One the statements I’ve seen in blogs and on social media lately is that – for all the disruption and economic pressure that has come out of the coronavirus pandemic – ‘businesses that do good are more likely to do well‘.
Is this true? And why would it be so?
As COVID swept round the world, governments responded with broad stroke lockdowns, essentially stopping global and local economies in their track. People found themselves unemployed, furloughed or on reduced hours and pay. Businesses shut their doors, shifted their workforce to the home or responded by changing what and how they source and offer their products and services.
This is exactly the type of situation where business resilience is essential. Resilience speaks to how an organisation responds to disruptions, how they adapt to a new way of doing things, how they continue their core operations. And how they safeguard their people, assets and the brand equity.
Nell Derick Debevoise summed it up perfectly: ‘This process of being resilient and responding accordingly is desirable because we stay open, creative, collaborative, and persistent. That is the stance we must take to face and overcome the challenges related to COVID-19, collective awakenings to racism, industry disruptions, and other elements of our current context. When we allow ourselves to be taken over by the fight-or-flight reaction, we can’t do the thoughtful work to build new ways of living and working.’
Resilient business don’t react, they respond.
They can take that slight pause to take a breath and see the big picture. To open their mind to possibilities and connections others are missing in the normal knee-jerk reactions between flight or fight.
Resilient businesses can remind themselves of their purpose – their North Star. With that to guide them, the decisions become clearer, the path unfolding before them.
And they often have the buy-in of their people to move forward in collective action toward their goals via a slight amended map.
Whether the disruptions are an economic recession, a global pandemic or a natural disaster linked to the climate crisis, one thing is certain – we’re going to see a lot more of them in the years to come.
Data from asset management firm BlackRock, which tracks the performance of companies with environmental, social and governance (ESG) guidelines, shows that they ‘fared far better than others so far during the COVID-19 crisis‘.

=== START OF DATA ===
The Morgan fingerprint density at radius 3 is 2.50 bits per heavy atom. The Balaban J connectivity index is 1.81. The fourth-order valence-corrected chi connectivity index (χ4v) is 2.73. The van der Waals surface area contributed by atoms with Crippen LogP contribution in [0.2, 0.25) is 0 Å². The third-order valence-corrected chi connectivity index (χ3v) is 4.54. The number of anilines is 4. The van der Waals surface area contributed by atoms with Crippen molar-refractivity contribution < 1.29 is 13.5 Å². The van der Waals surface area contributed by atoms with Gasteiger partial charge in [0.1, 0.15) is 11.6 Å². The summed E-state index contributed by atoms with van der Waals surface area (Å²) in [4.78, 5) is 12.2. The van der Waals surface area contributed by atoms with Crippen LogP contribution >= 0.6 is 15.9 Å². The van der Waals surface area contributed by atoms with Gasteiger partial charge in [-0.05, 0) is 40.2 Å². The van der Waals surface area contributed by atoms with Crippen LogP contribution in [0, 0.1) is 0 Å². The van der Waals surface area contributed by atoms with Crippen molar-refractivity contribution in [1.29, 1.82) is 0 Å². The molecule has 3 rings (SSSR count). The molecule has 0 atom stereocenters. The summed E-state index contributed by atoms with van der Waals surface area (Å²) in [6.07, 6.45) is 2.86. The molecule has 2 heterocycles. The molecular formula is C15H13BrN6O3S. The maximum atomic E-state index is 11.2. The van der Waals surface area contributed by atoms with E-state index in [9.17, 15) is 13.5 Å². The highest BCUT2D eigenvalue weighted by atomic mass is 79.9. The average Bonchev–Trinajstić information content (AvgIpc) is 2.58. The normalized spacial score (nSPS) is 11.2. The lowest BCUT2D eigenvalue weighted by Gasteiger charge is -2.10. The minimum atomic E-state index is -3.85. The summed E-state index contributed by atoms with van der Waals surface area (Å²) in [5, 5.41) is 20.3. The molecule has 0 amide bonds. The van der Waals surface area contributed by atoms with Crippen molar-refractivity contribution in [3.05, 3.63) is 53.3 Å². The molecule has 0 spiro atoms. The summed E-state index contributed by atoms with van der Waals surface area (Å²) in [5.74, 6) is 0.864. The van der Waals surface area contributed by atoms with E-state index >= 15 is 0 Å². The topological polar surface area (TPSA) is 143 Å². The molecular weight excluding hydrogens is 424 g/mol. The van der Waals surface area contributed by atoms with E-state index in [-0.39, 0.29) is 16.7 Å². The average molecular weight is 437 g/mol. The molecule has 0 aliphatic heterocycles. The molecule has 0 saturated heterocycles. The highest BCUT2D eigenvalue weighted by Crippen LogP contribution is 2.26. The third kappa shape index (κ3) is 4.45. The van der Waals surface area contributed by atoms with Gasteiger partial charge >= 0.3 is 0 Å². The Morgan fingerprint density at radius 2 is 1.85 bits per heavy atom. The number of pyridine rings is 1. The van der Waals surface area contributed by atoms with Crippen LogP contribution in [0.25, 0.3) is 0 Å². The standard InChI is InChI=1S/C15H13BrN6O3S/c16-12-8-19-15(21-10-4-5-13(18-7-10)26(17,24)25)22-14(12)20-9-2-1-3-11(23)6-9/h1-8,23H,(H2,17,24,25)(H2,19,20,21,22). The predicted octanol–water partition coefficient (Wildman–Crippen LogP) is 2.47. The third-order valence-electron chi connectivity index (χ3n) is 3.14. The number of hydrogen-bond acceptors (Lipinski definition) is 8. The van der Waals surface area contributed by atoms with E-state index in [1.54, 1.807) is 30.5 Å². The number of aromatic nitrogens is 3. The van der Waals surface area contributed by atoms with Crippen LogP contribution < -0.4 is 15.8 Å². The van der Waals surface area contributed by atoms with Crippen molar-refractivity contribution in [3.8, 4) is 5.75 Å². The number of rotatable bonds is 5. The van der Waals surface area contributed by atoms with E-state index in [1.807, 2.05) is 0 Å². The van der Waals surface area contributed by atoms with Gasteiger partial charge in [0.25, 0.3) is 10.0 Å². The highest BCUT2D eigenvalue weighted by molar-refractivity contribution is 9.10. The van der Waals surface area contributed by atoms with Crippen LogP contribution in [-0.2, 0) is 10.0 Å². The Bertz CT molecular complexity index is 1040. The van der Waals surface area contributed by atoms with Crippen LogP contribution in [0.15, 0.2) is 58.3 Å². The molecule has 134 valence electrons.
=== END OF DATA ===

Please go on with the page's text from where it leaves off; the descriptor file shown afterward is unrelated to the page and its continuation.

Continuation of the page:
‘Companies with strong profiles on material sustainability issues have potential to outperform those with poor profiles. In particular, we believe companies managed with a focus on sustainability should be better positioned versus their less sustainable peers to weather adverse conditions while still benefiting from positive market environments.’BlackRock Investment Management
That’s good news for companies who are – or who have the aspiration to become – B Corps certified. More than 3,300 B Corps across 70 countries and 150 industries have sustainability at their core. They lead with purpose – their North Star – and are committed to providing value for all their stakeholders – employees, supply chain, customers, wider society, the planet, etc. – and not just making a profit for their shareholders.
‘As we recover from the pandemic, businesses around the world will be looking to rebuild in a way that puts their people first and protects the communities and the environment on which they rely,’ says Chris Turner, managing director of B Lab in the U.K. ‘B Corps have already inspired thousands of businesses to be a force for good, and the example they set is now more important than ever,’ he adds.
Turner also says that ‘governments are recognising the systemic flaws that have damaged the planet and left people vulnerable in this crisis, and as global leaders search for a better alternative, B Corps provide a model for a regenerative economy that works for all’.
So what are the elements of a resilient business?
- Put your people first. Loyal employees are happier, more productive and stay with the company longer – cutting down on the expense of high employee turnover
- Set out a purpose-driven strategy that everyone knows and knows how their role contributes to it
- Communicate with authenticity, ensuring your messages are transparent and timely
- Work with an agile methodology so you can respond quickly and efficiently to life’s challenges
Businesses have to succeed financially to stay in the game. But resiliency enables businesses to move beyond a sole focus on profit to think about its role in in the world.
‘It isn’t a penalty or a disadvantage to be a good, ethical, regenerative business,’ Kresse Wesling MBE, co-founder of Elvis & Kresse, said. ‘It is a joy. It unleashes our creativity, results in all kinds of positive engagement from our stakeholders and wider community.’